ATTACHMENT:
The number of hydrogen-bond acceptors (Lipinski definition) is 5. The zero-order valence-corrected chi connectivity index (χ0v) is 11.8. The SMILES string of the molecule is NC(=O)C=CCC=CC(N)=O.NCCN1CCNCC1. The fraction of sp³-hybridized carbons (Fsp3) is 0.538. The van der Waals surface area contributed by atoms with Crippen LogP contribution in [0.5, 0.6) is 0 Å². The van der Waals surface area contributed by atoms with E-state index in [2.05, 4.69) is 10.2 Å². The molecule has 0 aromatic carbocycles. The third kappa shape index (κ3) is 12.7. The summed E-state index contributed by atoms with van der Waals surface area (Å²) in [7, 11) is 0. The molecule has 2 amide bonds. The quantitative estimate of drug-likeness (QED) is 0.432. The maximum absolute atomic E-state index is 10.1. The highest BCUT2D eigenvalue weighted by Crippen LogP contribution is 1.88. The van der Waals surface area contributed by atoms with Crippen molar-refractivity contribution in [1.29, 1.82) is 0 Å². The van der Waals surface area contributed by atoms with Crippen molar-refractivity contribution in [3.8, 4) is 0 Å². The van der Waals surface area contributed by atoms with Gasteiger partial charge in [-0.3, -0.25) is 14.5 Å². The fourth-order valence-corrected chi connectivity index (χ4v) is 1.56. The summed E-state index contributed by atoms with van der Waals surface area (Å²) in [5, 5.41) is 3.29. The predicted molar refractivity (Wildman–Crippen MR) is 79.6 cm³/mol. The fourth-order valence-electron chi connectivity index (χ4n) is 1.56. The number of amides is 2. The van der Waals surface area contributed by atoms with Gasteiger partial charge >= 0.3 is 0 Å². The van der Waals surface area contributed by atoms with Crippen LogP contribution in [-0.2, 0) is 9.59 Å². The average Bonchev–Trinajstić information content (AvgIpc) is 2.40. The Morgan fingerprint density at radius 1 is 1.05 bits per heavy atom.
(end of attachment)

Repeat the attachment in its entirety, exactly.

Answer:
The number of hydrogen-bond acceptors (Lipinski definition) is 5. The zero-order valence-corrected chi connectivity index (χ0v) is 11.8. The SMILES string of the molecule is NC(=O)C=CCC=CC(N)=O.NCCN1CCNCC1. The fraction of sp³-hybridized carbons (Fsp3) is 0.538. The van der Waals surface area contributed by atoms with Crippen LogP contribution in [0.5, 0.6) is 0 Å². The van der Waals surface area contributed by atoms with E-state index in [2.05, 4.69) is 10.2 Å². The molecule has 0 aromatic carbocycles. The third kappa shape index (κ3) is 12.7. The summed E-state index contributed by atoms with van der Waals surface area (Å²) in [7, 11) is 0. The molecule has 2 amide bonds. The quantitative estimate of drug-likeness (QED) is 0.432. The maximum absolute atomic E-state index is 10.1. The highest BCUT2D eigenvalue weighted by Crippen LogP contribution is 1.88. The van der Waals surface area contributed by atoms with Crippen molar-refractivity contribution in [1.29, 1.82) is 0 Å². The van der Waals surface area contributed by atoms with Crippen molar-refractivity contribution in [3.8, 4) is 0 Å². The van der Waals surface area contributed by atoms with Gasteiger partial charge in [-0.3, -0.25) is 14.5 Å². The fourth-order valence-corrected chi connectivity index (χ4v) is 1.56. The summed E-state index contributed by atoms with van der Waals surface area (Å²) in [5, 5.41) is 3.29. The predicted molar refractivity (Wildman–Crippen MR) is 79.6 cm³/mol. The fourth-order valence-electron chi connectivity index (χ4n) is 1.56. The number of amides is 2. The van der Waals surface area contributed by atoms with Gasteiger partial charge >= 0.3 is 0 Å². The van der Waals surface area contributed by atoms with Crippen LogP contribution in [-0.2, 0) is 9.59 Å². The average Bonchev–Trinajstić information content (AvgIpc) is 2.40. The Morgan fingerprint density at radius 1 is 1.05 bits per heavy atom.